Even if your heart is set on leaving the Army (that’s fine) make sure you sit down with a career counselor and listen to what they have to say. Find out what options are available to you, even if you think you won’t be interested. Pick their brain and see what they have to offer you. You’ll never know if you don’t ask.

# 5: Find Out About Your Veteran Benefits & Entitlements

Speak with the career counselor, your S1, your chain of command, and the subject matter experts about what your entitlements and benefits are as a veteran. If you served honorably, you are entitled to certain things. You should figure out what those things are before you ETS, so you know what options are available to you in the months and years to come.

# 6: Have a Job Lined Up

I would highly suggest that you have a job lined up before you ETS. This could be a full-time or part-time position. If you don’t plan on working at a job, because you will be a college student instead, make sure you know the ins and outs of your education benefits. If possible, update your resume and sit down with a civilian job recruiter before you ETS, just to see what is available in the marketplace.

# 7: Inspect & Account for Your OCIE and Property

About two to three months before your ETS date, make sure you do an inventory of your OCIE and any property you might be signed for. If anything is missing, get it replaced before the final inventory. Update your shortage annexes and hand receipts. Doing these inspections ahead of time will save you time and money when you turn everything in.

Tips for Small Unit Leaders

As a small unit leader, your job is to retain GOOD Soldiers. Don’t focus on retaining everyone. Some people should ETS. However, there are few things worse than seeing a “good” or “superstar” soldier leave the military. As a commander or senior NCO, if you have a soldier about to ETS from your unit, you should do the following things:

Find out why they are leaving. Do an exit interview with them. Be a good listener. Ask questions and listen. Don’t get confrontational or judgmental. You might discover the Soldier would easily change their mind if you have an open conversation with them. Even if they are set on their ETS decision, you will gain valuable insights that might help you improve your unit.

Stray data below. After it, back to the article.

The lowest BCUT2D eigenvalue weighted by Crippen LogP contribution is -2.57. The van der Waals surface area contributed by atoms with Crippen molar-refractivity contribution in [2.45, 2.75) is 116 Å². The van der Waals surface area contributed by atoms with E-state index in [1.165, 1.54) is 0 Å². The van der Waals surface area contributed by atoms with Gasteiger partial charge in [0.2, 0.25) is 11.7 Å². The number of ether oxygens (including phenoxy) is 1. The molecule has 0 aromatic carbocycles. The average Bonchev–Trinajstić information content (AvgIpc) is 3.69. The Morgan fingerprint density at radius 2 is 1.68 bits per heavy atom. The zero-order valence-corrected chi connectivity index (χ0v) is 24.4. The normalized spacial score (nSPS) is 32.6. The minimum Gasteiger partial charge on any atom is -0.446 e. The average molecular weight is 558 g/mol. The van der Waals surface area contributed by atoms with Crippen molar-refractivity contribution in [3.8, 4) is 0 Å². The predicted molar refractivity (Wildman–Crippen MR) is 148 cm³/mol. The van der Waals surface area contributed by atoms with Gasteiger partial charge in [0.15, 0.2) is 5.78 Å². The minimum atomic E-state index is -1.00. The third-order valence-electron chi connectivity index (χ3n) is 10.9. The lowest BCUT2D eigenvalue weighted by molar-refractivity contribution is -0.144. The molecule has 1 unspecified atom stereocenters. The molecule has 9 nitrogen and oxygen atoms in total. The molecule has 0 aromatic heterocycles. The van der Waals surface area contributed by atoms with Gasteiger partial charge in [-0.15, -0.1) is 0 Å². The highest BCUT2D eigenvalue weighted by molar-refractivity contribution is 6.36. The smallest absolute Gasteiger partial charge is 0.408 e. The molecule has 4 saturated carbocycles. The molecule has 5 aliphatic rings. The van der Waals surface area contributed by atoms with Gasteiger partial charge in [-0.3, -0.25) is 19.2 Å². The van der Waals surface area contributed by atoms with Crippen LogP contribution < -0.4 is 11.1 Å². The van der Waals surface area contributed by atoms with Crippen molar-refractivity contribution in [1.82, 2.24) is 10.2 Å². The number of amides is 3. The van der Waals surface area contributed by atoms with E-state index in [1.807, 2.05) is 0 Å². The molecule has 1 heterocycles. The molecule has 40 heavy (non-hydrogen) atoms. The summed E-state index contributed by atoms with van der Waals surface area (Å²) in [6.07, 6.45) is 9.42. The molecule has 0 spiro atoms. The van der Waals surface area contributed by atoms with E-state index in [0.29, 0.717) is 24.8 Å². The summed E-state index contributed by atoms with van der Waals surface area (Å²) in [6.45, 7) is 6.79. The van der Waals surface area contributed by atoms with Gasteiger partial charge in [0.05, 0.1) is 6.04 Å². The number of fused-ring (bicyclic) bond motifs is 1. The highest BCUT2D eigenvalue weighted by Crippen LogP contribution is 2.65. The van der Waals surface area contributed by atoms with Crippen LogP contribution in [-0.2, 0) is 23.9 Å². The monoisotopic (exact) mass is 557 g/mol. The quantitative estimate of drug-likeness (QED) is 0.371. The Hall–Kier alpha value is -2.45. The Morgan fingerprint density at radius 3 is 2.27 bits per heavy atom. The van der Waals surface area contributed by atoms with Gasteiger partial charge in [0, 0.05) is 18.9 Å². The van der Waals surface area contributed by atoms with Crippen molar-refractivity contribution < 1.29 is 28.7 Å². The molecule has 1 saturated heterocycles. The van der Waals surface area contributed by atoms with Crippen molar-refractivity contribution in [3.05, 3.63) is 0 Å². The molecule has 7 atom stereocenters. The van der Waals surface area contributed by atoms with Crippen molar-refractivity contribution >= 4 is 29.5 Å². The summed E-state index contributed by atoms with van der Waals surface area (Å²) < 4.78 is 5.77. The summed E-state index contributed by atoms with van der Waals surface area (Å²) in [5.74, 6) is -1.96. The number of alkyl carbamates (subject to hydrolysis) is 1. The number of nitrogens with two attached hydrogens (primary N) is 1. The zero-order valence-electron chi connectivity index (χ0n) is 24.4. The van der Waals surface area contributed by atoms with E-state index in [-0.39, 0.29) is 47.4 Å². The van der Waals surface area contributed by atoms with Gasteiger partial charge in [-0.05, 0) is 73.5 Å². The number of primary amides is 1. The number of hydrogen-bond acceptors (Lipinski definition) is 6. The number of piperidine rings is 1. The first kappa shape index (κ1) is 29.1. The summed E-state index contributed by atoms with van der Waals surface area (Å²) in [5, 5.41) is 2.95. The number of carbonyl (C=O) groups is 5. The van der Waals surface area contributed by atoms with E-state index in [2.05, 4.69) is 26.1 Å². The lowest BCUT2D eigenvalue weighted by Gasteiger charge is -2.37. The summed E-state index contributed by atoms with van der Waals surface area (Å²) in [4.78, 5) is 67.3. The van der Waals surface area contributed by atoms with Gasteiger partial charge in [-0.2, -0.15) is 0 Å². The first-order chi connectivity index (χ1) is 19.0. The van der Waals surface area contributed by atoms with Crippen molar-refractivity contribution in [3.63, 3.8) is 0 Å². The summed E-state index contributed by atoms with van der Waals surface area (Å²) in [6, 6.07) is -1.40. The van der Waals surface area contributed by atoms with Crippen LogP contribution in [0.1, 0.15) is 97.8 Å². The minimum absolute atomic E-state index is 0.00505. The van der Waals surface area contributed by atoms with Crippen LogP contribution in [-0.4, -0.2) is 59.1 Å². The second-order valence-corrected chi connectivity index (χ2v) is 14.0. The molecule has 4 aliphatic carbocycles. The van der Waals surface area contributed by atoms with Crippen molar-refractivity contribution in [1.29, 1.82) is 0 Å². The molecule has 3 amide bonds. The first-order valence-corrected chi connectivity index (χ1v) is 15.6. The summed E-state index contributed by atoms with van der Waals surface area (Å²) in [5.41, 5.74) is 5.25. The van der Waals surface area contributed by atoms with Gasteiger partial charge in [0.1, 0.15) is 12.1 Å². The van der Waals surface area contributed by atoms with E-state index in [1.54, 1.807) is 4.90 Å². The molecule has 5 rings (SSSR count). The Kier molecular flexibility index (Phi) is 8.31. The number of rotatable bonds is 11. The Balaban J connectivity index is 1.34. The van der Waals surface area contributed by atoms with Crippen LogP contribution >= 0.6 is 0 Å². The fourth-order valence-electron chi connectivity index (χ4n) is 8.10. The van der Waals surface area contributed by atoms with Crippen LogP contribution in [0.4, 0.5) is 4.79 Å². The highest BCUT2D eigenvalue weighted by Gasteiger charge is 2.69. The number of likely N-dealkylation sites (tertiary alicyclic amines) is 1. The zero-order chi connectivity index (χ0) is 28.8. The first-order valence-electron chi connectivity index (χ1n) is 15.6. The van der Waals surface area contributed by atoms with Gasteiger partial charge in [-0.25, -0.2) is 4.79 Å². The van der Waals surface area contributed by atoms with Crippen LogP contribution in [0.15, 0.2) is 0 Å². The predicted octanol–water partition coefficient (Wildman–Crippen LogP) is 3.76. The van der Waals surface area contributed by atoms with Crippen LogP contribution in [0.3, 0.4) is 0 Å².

Find out what their game plan is. Find out what they plan on doing after the military. It’s our job as a leader to genuinely care about our soldiers as people, not just as soldiers. Make sure they have some type of game-plan in place, so they don’t end up homeless or destitute. As a leader, you should ensure every soldier leaves the military in a better situation than they were in when they first joined!

Ask if they need help with anything. Ask if there is anything you can do to help them have a smooth transition. This shows you care. Plus, it’s the right thing to do.

Keep the door open. Let them know the door is open if they want to return to the National Guard (assuming they are a good soldier). Don’t let them leave on a negative note or with a bad taste for the military in the mouth. You will be quite surprised how many people will COME BACK, or even change their mind last minute, if you show them you care.

Present them an award. Make sure your soldier gets some type of ETS award. It does not have to be fancy or expensive. I suggest getting them some type of service or achievement medal and a personalized gift. This “personal touch” will send them off with a “happy” feeling about you, your unit, and the National Guard. You can even do a cookout or “exit party” with them.

Final Thoughts

Again, folks, this is just a cursory overview of the National Guard ETS Process, and roughly how it works. To ensure that you ETS smoothly, talk with the proper people (S1, Readiness NCO, R&R NCO, Medical, etc.) and establish a game plan. Even talking with several Active Duty guys, not many people know exactly how the ETS process works, but there are ways to get through it.  Understand the process and you will be good to go!

If you have any questions, feel free to leave a comment below. We will do our best to answer them for you. Thanks. Here’s a great book I recommend for transitioning to civilian life.

finding meaning after the military

Suggested Resources & Reading
  1. Military Career Tips
  2. How to Set Goals for Your Military Career
  3. How to Map Out Your Military Career
Sincerely,
chuck holmes







Chuck Holmes
Former Army Major (resigned)
Publisher, Part-Time-Commander.com
Email: mrchuckholmes@gmail.com

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1 thought on “National Guard ETS Process: Key Considerations”

  1. Thanks for sharing the National Guard ETS Process, Justin. I know that every state does it a little bit differently, but the tips you provided are a very good starting point. My only advice to people about to ETS is to make sure you have a game-plan and to make sure all of your paperwork is straight. It would also help to get a copy of all of your medical records and make sure you have any injuries or medical issues properly documented.

    Chuck